- Social Research (“From Maize to Corn”)
- Contributor to Virginia Woolf: Revaluation & Continuity (University of California Press: 1980)
- Contributor to Christmas Memories with Recipes (Farrar, Straus & Giroux:1988)
- Contributor to Kingsley Amis: In Life and Letters (Macmillan: 1990)
- Intro. to Jane Grigson, The Mushroom Feast (The Lyons Press: 1998)
- Articles for The Cambridge Guide to Women’s Writing in English, ed. *Lorna Sage (Cambridge University Press: 1999)
- Intro. to Setting the American Table: Essays for the New Culture
- Articles for Scribner’s Encyclopedia of Food and Culture (2003)
- Intro. to A Slice of Life: Contemporary Writers on Food (Penguin: 2003)
- Contributor to Copia:“Food as Power” Symposium 2003 of Food and Wine (Copia: 2001)
- Contributor to Living with a Writer (Macmillan: 2004)
- Articles for Culinary Biographies (Yes Press: 2004)
- Mabel: Hollywood’s First I-Don’t-Care Girl (Ticknor & Fields: 1982)
- Masters of American Cookery (Times Books: 1984)
- Eating In (Antaeus; Ecco Press: 1986)
- I Hear America Cooking (Viking/Penguin: 1986; paperback Penguin: 1997)
- Food in Good Season (Alfred A. Knopf: 1988)
- Home Plates (Dutton/Penguin: 1990)
- The Story of Corn (Alfred A. Knopf: 1992; paperback North Point Press FSG: 1999; *University of New Mexico Press: 2004)
- Crazy for Corn (HarperCollins: 1995)
- Home Bistro (Ecco Press: 1997)
- My Kitchen Wars (North Point Press FSG: 1999; University of Nebraska, (2009) (dramatized as one-woman play in Hollywood & NYC)
- Raising Steaks: The Life & Times of American Beef (HMH: 2008)
- Eat, Live, Love, Die: Selected Essays (Counterpoint Press: 2016)
Work in progress: How to Cook a Coyote: A Manual of Survival
Betty Fussell won the Julia Child Cookbook Award in 1993 and the James Beard Foundation’s Journalism Award. She was inducted into the Beard Foundation's Who’s Who in American Food and Beverage in 2009. She won the IACP’s Jane Grigson Award for Scholarship in 1993 and the Amelia Award of the Culinary Historians of New York in 2010.
Other Awards and Honors include:
- Fellowship to MacDowell Colony: Dewitt Wallace/Reader’s Digest Fellow, 1993
- Fellowship to the Millay Colony for the Arts, 1994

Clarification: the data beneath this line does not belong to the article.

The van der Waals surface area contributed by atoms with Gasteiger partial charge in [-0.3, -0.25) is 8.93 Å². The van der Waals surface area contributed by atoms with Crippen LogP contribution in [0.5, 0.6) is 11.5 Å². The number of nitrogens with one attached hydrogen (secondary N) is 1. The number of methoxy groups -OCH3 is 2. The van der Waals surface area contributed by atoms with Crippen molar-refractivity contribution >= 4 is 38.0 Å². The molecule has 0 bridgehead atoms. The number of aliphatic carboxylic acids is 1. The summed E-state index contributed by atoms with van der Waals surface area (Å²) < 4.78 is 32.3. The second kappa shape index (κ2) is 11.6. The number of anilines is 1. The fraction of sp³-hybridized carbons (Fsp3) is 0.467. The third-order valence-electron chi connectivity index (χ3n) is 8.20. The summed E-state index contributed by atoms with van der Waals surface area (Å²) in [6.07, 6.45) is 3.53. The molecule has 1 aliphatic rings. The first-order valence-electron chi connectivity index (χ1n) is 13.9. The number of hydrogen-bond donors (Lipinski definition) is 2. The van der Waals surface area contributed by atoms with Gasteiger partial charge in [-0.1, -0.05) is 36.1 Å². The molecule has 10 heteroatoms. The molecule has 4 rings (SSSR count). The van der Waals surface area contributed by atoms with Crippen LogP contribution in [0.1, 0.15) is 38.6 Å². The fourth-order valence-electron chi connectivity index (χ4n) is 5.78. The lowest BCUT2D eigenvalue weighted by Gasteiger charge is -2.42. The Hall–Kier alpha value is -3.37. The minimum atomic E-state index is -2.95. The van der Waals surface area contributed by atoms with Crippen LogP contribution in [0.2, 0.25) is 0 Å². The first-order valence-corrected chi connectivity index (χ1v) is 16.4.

- Fellowship to Villa Montalvo, 1994
- Fellowship to the Corporation of Yaddo, 1995, 1997
- Fellowship to Hawthornden Castle International Retreat for Writers, 1995
- Fellowship to Djerassi Resident Artists Program,1996
- Scholar in Residence, IACP Conference in Phoenix,1999
- Silver Spoon Award from Food Arts 2002
- James Beard Foundation Journalism Award 2008
- James Beard Foundation Who’s Who in Food & Beverage 2009
- CHNY Amelia Award for Lifetime Achievement in Culinary History 2010
- Wells, Pete (November 24, 1999). ""My Kitchen Wars" by Betty Fussell (review)". Salon. Retrieved 21 July 2012.
- "Eat Live Love Die: Selected Essays". Kirkus Reviews. September 2016.
- "Watch this short film about Tejuino, Mexico's fermented corn drink". Food Republic. November 15, 2016.
- Bone, Eugienia (November 23, 2016). "What to give: Food books". Wall Street Journal.
- Fussell, Betty (November 11, 2016). "My Worst Thanksgiving Ever". The Daily Beast.
- Reese, Jennifer (November 28, 2016). "Eat Live Love Die: At 89, Betty Fussell's hard-earned recipe for happiness". The Washington Post.
- Fussell, Betty (March 28, 2010). "Earning her food". New York Times Magazine.
- Simson, Maria (November 8, 1999). "Betty Fussell: Armed with Pen and Whisk". Publisher’s Weekly.
- "Betty Fussell". Counterpoint Press.
- Clark, Melissa (August 4, 2014). "Betty Fussell: Still Blazing Trails". New York Times.
- Paul, Pamela (March 31, 2015). "Melissa Clark by the book". The New York Times.
- Ferdman, Roberto (July 14, 2015). "How corn made its way into just about everything we eat". Washington Post Magazine.